Macron himself was the economy minister under Socialist President François Hollande. But too many ex-Socialists, Fougier said, would be politically fatal for Macron, who must prove to voters that he’s not “the second coming of Hollande.”
That was the charge that Le Pen leveled at her opponent throughout the campaign. For months, Macron carefully avoided any association with his deeply unpopular former mentor.
But on Monday it was unavoidable. A raucous celebration among Macron supporters Sunday night — which also served as a pep rally for the European Union — gave way Monday morning to a somber procession on the Champs-Elysees as the nation remembered its war dead on Victory in Europe day.
Macron and Hollande together laid a wreath, with the outgoing president making time to pat Macron on the back and offer an apparently heartfelt “Bravo” — a sentiment echoed by leaders from around the world, including Russian President Vladimir Putin.
In a message to Macron — who has taken a tough line with Moscow, and whose campaign was the victim of a suspected Russian hacking attack in the campaign’s closing hours — Putin urged the president-elect to “overcome mutual distrust” and wished him “strong health.”
President Trump congratulated Macron in a phone call Monday, the White House said, and the two agreed to meet at the May 25 NATO gathering in Brussels.
But domestically, the bonhomie of Macron’s win was already giving way to the usual bare-knuckled politics.
Le Pen, for one, had barely finished conceding defeat in the presidential race Sunday night when she announced her party would be the “primary force of opposition” to Macron’s government. (She did, however, take at least a little time off from politics, shimmying with supporters to the tune of the Village People’s “Y.M.C.A.”)
The remnants of the Socialists will also be gunning for Macron in the parliamentary vote. So, too, will the center-right Republican party, which was widely expected to win the presidency this year before its candidate, former prime minister François Fillon, stumbled badly. Polls show the party is Macron’s closest challenger in the parliamentary vote.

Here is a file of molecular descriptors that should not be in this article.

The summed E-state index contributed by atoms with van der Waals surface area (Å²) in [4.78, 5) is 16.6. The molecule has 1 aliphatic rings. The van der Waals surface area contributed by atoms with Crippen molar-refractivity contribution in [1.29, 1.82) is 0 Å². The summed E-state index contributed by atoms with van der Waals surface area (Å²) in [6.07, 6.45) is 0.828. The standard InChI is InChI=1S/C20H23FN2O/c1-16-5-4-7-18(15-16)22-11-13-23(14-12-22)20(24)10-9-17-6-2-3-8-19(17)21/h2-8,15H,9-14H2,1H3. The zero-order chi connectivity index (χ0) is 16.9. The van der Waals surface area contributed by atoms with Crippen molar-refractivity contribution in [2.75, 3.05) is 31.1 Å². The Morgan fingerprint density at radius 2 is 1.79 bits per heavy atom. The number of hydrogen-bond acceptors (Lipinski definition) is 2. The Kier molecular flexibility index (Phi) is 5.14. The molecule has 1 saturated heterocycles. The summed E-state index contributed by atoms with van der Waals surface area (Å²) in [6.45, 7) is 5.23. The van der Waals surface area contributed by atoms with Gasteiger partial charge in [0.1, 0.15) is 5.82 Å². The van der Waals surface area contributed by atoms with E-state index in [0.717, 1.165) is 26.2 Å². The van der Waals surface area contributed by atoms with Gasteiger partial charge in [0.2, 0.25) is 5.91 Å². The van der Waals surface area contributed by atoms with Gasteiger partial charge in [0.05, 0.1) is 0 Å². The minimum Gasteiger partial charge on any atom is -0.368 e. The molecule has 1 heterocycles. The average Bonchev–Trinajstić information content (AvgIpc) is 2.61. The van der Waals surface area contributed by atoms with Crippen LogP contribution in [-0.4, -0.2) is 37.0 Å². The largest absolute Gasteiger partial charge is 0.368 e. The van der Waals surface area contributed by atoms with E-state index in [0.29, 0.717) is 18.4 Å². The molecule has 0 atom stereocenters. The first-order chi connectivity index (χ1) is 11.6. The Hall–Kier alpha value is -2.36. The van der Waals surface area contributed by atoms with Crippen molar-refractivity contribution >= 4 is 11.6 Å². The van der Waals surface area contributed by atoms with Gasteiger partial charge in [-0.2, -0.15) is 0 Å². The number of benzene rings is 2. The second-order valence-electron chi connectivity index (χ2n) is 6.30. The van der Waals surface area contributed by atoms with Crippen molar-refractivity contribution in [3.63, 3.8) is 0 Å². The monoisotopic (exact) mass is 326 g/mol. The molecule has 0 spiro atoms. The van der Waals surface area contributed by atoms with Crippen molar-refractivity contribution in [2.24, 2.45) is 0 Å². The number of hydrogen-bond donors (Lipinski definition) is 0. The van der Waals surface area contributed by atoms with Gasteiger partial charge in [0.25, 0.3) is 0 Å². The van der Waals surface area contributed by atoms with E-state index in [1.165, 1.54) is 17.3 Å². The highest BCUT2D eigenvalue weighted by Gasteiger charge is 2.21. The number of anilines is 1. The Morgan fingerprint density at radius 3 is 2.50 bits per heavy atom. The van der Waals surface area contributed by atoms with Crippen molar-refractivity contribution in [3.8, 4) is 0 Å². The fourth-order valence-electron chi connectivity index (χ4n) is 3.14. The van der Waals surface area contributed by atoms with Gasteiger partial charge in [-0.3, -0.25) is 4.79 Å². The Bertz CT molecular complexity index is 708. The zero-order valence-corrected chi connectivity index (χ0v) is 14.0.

Once lawmakers have been elected, Macron will start pushing the agenda he campaigned on. With anything less than an En Marche majority in the multiparty Parliament, he’ll have to opportunistically seek out allies across the aisle to avoid gridlock.
Macron’s platform includes elements designed to appeal to either side of the political spectrum: smaller class sizes in public schools and a shift to cleaner energy sources to satisfy the left; sharp reductions in government bureaucracy and a more flexible labor system to appeal to the right.
The latter will be especially important to Macron’s success. The president-elect has said that loosening the country’s notoriously rigid employment system will be key to unlocking greater economic growth and ultimately bringing down chronically high levels of joblessness.
But his push for reform could provoke an early showdown with France’s influential labor unions — as Macron knows well from his earlier tangles with the unions as economy minister.
Many observers are betting against the new president’s ability to deliver. But Moïsi, the analyst whose think tank is close to Macron, said that especially after the last election, no one should be too quick to count him out.
“He has cards to play: his character, his timing, the fact that the global economy, especially in Europe, is picking up,” Moïsi said. “The French are politically ready for sacrifices and reforms as long as there’s someone in Elysee Palace with credibility, energy and optimism. There’s a dynamic behind him that may carry him through.”
Virgile Demoustier contributed to this report.